Generating font weights in fontlab, Italic v Oblique

Appreciate if someone knows how to calculate different weights of typeface in fontlab. I do not get em size. Suppose I made a regular font (400 weight). To make a thin 100 font out of regular font, what will be the negative em value? 400/100=4. So 100/4=25%. So change by em units will be -75 in fontlab. Is it done that way? Don't know why it seems, generating new weight of font is not only done by software. Maybe manual works needed also. If someone makes a italic font style by slant tool in fontlab, will it really produce pure italic or just slanted version? Are they same?


  • James PuckettJames Puckett Posts: 1,970
    Go into the grid view and assign your masters to positions equal to a common stem width. Then you can use stem width to generate instances. 
  • ...will it really produce pure italic...

    No. Just slanted type, and it will require adjustments.

  • Alex MichaelAlex Michael Posts: 23
    edited June 2016
    There's a big difference between "oblique", which is the purely slanted text you're talking about, and true "italic", in which many of the letterforms are also redesigned to appear more flowing and cursive. Italics generally replace the Roman two-storey /a with a single-storey variant, for instance, and the italic counter on letters like /b will connect directly to the base of the stem, removing the small tail usually seen in its Roman counterpart.

    Many sans-serifs come with obliques misnamed as italics, like Helvetica and Univers, while Gill Sans and Frutiger Next are examples of traditional sans that feature some amount of true italic characteristics.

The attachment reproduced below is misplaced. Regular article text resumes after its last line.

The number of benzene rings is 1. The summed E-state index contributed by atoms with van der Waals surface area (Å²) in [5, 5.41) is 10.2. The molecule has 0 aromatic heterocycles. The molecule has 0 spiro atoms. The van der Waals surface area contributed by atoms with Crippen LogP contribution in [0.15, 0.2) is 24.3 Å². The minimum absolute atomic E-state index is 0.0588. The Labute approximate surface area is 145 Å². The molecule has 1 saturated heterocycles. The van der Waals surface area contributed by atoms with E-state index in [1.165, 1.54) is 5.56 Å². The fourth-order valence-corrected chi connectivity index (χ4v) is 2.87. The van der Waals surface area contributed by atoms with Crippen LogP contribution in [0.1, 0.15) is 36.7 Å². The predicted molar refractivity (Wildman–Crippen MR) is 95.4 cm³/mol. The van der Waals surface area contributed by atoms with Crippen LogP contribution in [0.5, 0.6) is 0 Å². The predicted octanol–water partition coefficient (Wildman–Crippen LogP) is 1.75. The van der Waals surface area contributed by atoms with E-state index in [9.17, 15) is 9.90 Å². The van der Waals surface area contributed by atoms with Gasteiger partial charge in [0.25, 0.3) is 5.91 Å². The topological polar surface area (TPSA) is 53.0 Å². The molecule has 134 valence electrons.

Even obliques require more than just hitting a "skew" button and typing in 5-10 degrees, however. Curves need to be adjusted, if not redrawn, to correct for distortions produced by an automated effect. It's a subtle refinement, and I've seen it entirely missing from some surprisingly "professional" fonts I've examined myself, but it means that even for simple Obliques there's no silver bullet of automation (yet).

  • Note that there is also an Eldorado between a pure oblique and a pure italic. Luckily we're starting to see more exploration of that goldmine here and there.
  • Glad to see the technical details between italics and oblique. Even more glad to know human eyes still better than software in some cases. So ethics part will be if designers don't have time or feel the need to make italics, naming typeface style accordingly is true professionalism. Only few ignorant like me can easily add italic to font name while it is not even slant. What a blessing! 
  • Mark SimonsonMark Simonson Posts: 1,654
    I've taken to calling them "Italic" even when it might be technically more correct to use "Oblique" mainly because of UI issues. "Oblique" is such a rarely used designation anymore that I think some users would be confused by it. Also, no "O" button in Word. And, as Hrant points out, there isn't a clear line between them anyway.
  • Oh that's a point. Users of typefaces are heavy in numbers. Even when I am typing this comment there is only "I " format button. From commercial perspective using "Obligue" may affect business goals, now as it seems to me reading your text. Still, designer can leave a note where features are stated within package. 
  • I agree with Mark about calling them italic even though technically they are oblique. In my years as a commercial typesetter, very few faces were called oblique. Italic became a pretty generic term for oblique or slanted over the years.
  • Mark SimonsonMark Simonson Posts: 1,654
    Remember Korinna Kursiv? As a type geek, I love the idea of such unusual or non-standard style designations, but simple and obvious is better.
  • Alex MichaelAlex Michael Posts: 23
    edited June 2016
    I respectfully disagree for a few reasons:

    1) I never miss an opportunity to be pedantic, and posturing—nay, preening—smugly over "oblique" vs. "italic" is one of life's true pleasures.

    (Kidding, of course... or am I?)

    2) I appreciate true italics so much—especially in the case of modern sans, neo grotesks, etc.—that I just can't bear to dilute their designation. Obliques have their place, and I wouldn't want to live in a world without them, but at the same time they always strike me as a very slight cop-out or missed opportunity.